Category: Economics

The Roadside Fruit Stand, Convenience, and Culture

Based on my recent drive through South Carolina’s back roads, the state’s main economic output is peach/firework/boiled peanut stands. Seriously – you can find these everywhere from the upstate to the coast. It’s a staple of South Carolina roadsides, and probably of the rest of the South, too, and it’s delightful. Here is commerce on […]

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Ransacked American Grocery Stores Are Still Pretty Amazing

The other night I made my first post-lockdown grocery store run. And I’ll admit it was a bit unsettling. It was strange seeing a security guard. It was strange wearing a mask. It was strange feeling a sort of fear of my fellow shoppers. And it was really strange and disturbing to see shelves stripped […]

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Three Things To Know About Economics (Before Watching the News)

1. “The market” is just people. 2. “Prices” (including tuition rates, interest rates, etc) are just information about peoples’ preferences. 3. Anyone who wants to jack with markets or prices is someone who wants to jack with people and information.

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Always Be Prepared (To Engage In Trade)

Today my friends and I hiked through mud and rocks and falling ice to get to the top of Blood Mountain. It was at the same time a lovely hike and a hairy one. We expected to get to the top and eat our bagged lunches. What we didn’t expect to find at the top was […]

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Keep Some Self-Sufficiency In Your Life

I used to dream about becoming “self-sufficient” – growing and making most everything myself. And I put in a good amount of daydreaming time and real work toward that, raising all kinds of poultry, growing a garden, reading books on farm skills. Then I learned economics.* I learned that specialization and division of labor have […]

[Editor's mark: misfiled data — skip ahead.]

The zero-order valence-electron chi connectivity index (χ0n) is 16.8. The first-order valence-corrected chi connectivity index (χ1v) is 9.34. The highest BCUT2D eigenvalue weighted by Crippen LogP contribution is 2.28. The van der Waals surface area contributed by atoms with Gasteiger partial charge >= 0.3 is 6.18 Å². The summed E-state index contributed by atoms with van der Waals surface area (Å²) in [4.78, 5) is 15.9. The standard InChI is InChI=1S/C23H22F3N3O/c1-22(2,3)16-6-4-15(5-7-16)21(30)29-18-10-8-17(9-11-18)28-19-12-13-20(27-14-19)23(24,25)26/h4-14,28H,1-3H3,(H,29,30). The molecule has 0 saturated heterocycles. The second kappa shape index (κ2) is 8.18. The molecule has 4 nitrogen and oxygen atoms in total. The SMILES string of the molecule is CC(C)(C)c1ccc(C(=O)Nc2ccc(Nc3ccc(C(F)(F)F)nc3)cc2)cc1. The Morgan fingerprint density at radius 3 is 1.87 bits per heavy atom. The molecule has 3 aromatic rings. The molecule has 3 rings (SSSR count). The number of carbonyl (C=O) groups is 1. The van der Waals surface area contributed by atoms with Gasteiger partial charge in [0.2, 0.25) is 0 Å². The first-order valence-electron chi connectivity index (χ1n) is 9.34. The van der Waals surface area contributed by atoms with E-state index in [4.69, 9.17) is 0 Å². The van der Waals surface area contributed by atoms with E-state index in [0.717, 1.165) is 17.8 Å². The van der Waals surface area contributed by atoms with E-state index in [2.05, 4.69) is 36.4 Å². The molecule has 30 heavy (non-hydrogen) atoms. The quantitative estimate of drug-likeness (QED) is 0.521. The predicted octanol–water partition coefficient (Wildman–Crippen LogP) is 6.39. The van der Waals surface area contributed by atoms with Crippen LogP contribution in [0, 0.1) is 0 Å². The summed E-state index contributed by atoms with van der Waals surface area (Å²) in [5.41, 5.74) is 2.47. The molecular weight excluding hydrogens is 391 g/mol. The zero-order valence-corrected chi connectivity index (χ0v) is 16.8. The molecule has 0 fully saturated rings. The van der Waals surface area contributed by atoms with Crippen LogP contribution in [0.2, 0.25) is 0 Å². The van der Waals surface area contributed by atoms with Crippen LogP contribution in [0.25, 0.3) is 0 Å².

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Fictional Flags, Bad Odds, and Defiant Hope

I’m undertaking a new writing challenge: write one post a day for as many days as possible based on things at my desk. This is day 3 of that challenge.  There are two flags hanging at my desk at work. Both belong to fictional countries. “Winter is coming” has been my unofficial motto for much […]

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The Bourgeois Virtues of Piano Recitals

Tonight I was listening to some Baroque-period music on the radio, and it took me back – not to the 17th century, but instead to my early childhood. It’s so rare to hear classical music of this kind these days, but it’s not rare to see children playing these kinds of (simplified) pieces at piano […]

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Think Like a Good Capitalist (and Become More Generous)

Capital goods, n. – goods that are used in producing other goods, rather than being bought by consumers. Good capitalists realize the capital potential in everything. All of the things you own have – in some situation or for some person – the capacity to create tremendous value, from your cooking pots to your laptop case to your […]

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On Being a Part of City Life

When was the first time you felt connected to the life of a city? When I was younger, I could see the busy-ness of the world around me – the high office buildings, the businesses, the traffic, the construction, the people rushing off to do things. But it all felt foreign and unrelatable. These were things that *other* […]

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